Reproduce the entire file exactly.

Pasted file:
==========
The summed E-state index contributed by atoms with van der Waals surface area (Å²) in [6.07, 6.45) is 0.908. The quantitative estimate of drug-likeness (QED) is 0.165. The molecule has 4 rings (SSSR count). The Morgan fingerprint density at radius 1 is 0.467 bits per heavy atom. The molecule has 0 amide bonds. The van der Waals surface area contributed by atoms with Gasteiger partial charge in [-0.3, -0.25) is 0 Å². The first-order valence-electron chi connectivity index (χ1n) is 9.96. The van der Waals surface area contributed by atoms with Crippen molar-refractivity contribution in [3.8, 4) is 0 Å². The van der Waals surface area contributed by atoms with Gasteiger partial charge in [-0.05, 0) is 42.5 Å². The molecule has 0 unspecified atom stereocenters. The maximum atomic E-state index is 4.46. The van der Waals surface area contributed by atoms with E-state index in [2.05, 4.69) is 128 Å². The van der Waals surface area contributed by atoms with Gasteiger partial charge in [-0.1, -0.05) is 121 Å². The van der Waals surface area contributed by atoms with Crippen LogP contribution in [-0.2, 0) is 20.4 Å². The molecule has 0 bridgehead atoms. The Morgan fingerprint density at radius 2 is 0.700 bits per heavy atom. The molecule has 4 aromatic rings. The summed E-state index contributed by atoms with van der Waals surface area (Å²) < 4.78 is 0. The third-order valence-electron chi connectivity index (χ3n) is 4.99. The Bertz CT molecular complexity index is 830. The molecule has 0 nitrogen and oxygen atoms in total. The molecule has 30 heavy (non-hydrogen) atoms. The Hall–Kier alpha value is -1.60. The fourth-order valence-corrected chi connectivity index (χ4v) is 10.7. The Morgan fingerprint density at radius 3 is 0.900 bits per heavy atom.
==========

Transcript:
The summed E-state index contributed by atoms with van der Waals surface area (Å²) in [6.07, 6.45) is 0.908. The quantitative estimate of drug-likeness (QED) is 0.165. The molecule has 4 rings (SSSR count). The Morgan fingerprint density at radius 1 is 0.467 bits per heavy atom. The molecule has 0 amide bonds. The van der Waals surface area contributed by atoms with Gasteiger partial charge in [-0.3, -0.25) is 0 Å². The first-order valence-electron chi connectivity index (χ1n) is 9.96. The van der Waals surface area contributed by atoms with Crippen molar-refractivity contribution in [3.8, 4) is 0 Å². The van der Waals surface area contributed by atoms with Gasteiger partial charge in [-0.05, 0) is 42.5 Å². The molecule has 0 unspecified atom stereocenters. The maximum atomic E-state index is 4.46. The van der Waals surface area contributed by atoms with E-state index in [2.05, 4.69) is 128 Å². The van der Waals surface area contributed by atoms with Gasteiger partial charge in [-0.1, -0.05) is 121 Å². The van der Waals surface area contributed by atoms with Crippen LogP contribution in [-0.2, 0) is 20.4 Å². The molecule has 0 bridgehead atoms. The Morgan fingerprint density at radius 2 is 0.700 bits per heavy atom. The molecule has 4 aromatic rings. The summed E-state index contributed by atoms with van der Waals surface area (Å²) < 4.78 is 0. The third-order valence-electron chi connectivity index (χ3n) is 4.99. The Bertz CT molecular complexity index is 830. The molecule has 0 nitrogen and oxygen atoms in total. The molecule has 30 heavy (non-hydrogen) atoms. The Hall–Kier alpha value is -1.60. The fourth-order valence-corrected chi connectivity index (χ4v) is 10.7. The Morgan fingerprint density at radius 3 is 0.900 bits per heavy atom.